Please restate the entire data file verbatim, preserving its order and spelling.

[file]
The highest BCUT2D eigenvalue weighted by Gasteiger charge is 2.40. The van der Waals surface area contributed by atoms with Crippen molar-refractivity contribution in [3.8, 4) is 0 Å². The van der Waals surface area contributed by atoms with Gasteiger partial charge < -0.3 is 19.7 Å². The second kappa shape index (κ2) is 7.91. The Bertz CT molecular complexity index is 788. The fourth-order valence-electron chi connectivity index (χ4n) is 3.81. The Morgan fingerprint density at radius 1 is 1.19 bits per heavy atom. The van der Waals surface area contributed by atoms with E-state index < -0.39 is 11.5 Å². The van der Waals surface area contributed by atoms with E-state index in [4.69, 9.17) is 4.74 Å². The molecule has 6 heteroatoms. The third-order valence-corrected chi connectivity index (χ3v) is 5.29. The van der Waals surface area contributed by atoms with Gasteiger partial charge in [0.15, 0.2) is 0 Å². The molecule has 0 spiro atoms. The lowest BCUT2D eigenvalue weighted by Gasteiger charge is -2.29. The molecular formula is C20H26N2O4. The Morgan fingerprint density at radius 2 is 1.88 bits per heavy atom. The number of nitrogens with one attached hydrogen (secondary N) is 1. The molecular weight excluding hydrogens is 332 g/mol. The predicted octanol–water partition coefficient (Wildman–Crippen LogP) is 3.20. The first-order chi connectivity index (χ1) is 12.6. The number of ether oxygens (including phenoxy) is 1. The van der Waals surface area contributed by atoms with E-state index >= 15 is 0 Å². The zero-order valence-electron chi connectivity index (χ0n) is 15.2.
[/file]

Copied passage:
The highest BCUT2D eigenvalue weighted by Gasteiger charge is 2.40. The van der Waals surface area contributed by atoms with Crippen molar-refractivity contribution in [3.8, 4) is 0 Å². The van der Waals surface area contributed by atoms with Gasteiger partial charge < -0.3 is 19.7 Å². The second kappa shape index (κ2) is 7.91. The Bertz CT molecular complexity index is 788. The fourth-order valence-electron chi connectivity index (χ4n) is 3.81. The Morgan fingerprint density at radius 1 is 1.19 bits per heavy atom. The van der Waals surface area contributed by atoms with E-state index < -0.39 is 11.5 Å². The van der Waals surface area contributed by atoms with E-state index in [4.69, 9.17) is 4.74 Å². The molecule has 6 heteroatoms. The third-order valence-corrected chi connectivity index (χ3v) is 5.29. The van der Waals surface area contributed by atoms with Gasteiger partial charge in [0.15, 0.2) is 0 Å². The molecule has 0 spiro atoms. The lowest BCUT2D eigenvalue weighted by Gasteiger charge is -2.29. The molecular formula is C20H26N2O4. The Morgan fingerprint density at radius 2 is 1.88 bits per heavy atom. The number of nitrogens with one attached hydrogen (secondary N) is 1. The molecular weight excluding hydrogens is 332 g/mol. The predicted octanol–water partition coefficient (Wildman–Crippen LogP) is 3.20. The first-order chi connectivity index (χ1) is 12.6. The number of ether oxygens (including phenoxy) is 1. The van der Waals surface area contributed by atoms with E-state index >= 15 is 0 Å². The zero-order valence-electron chi connectivity index (χ0n) is 15.2.